Articles Posted in Domestic Violence

Colorado Domestic ViolenceIn 1978, the U.S. Supreme Court ruled that American Indian tribes could not prosecute non-Indians for crimes committed on Indian reservations. Instead, those prosecutions had to be carried out by a federal U.S. Attorney’s office.

The reauthorized Violence Against Women Act (VAWA) recently passed by the U.S. Congress, however, gives tribal courts new powers to prosecute non-Indians who commit domestic violence or violate personal protection orders on reservations. For the first time in many years, non-Indians may be charged with these crimes by tribal courts.

The update in the VAWA was based on statistics showing that Native American women suffer domestic violence at more than twice the national average rate. Because tribal courts have not been allowed to prosecute suspected incidents of domestic violence and because U.S. Attorney’s offices often lack the resources, over half of domestic violence cases are believed to go un-prosecuted.
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Like most states, Colorado has laws that make “domestic violence” a specific crime, separate from similar crimes like assault. Because domestic violence can carry more severe penalties in Colorado than similar convictions can, it’s important to understand how Colorado’s domestic violence statute works.

Colorado law defines “domestic violence” generally as:

  • “An act or threatened act of violence upon a person with whom the actor is or has been involved in an intimate relationship,” or
  • A crime or ordinance violation against a person, property, or an animal, “when used as a method of coercion, control, punishment, intimidation, or revenge” against a person with whom the actor shares an intimate relationship.

Because Colorado’s domestic violence laws depend on the existence of an “intimate relationship,” it’s important to know what the law means when it uses that phrase. Colorado law defines an “intimate relationship” in the domestic violence context as a relationship between:

  • Spouses;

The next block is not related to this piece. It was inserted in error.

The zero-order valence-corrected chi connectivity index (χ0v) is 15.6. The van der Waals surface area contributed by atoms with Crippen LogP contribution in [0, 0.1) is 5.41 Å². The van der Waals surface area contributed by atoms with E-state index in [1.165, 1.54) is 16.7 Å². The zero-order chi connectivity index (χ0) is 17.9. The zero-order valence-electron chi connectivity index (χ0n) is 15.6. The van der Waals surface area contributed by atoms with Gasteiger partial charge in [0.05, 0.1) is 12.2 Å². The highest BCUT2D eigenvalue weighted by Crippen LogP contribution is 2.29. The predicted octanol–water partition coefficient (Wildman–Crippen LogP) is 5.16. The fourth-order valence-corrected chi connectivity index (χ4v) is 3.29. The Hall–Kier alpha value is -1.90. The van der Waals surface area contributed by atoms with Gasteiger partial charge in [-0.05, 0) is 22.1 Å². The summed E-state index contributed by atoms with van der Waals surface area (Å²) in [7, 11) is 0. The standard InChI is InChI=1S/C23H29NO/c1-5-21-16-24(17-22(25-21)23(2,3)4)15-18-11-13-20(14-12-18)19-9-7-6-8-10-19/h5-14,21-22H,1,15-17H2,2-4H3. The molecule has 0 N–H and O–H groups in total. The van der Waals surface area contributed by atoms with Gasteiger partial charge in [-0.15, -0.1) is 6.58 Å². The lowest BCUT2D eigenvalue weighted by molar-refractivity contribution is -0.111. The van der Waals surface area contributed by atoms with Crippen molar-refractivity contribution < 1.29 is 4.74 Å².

• Former spouses;
  • Unmarried people who were or are in a relationship; or
  • The parents of a child, whether or not the parents ever lived together or were ever married.

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Domestic violence, also known as intimate partner violence (IPV), affects millions of people nationwide. Colorado takes domestic violence very seriously and consequently establishes harsh penalties for offenders. Domestic violence, however, is not considered a crime in and of itself, but a label for any crimes committed in its defined circumstances.

According to Colorado Revised Statute 18-6-800.3, domestic violence refers to “an act or threatened act of violence upon a person with whom the actor is or has been involved in an intimate relationship.” An “intimate relationship” refers to any relationship between past or present unmarried couples, spouses, parents of the same child, or former spouses. This is the definition most people are familiar with, but few people know that domestic violence in Colorado is not limited to just physical violence. Any other crime or municipal ordinance violation committed against a person, or property, including pets or animals, for the purpose of punishment, coercion, control, revenge, or intimidation is also considered domestic violence.
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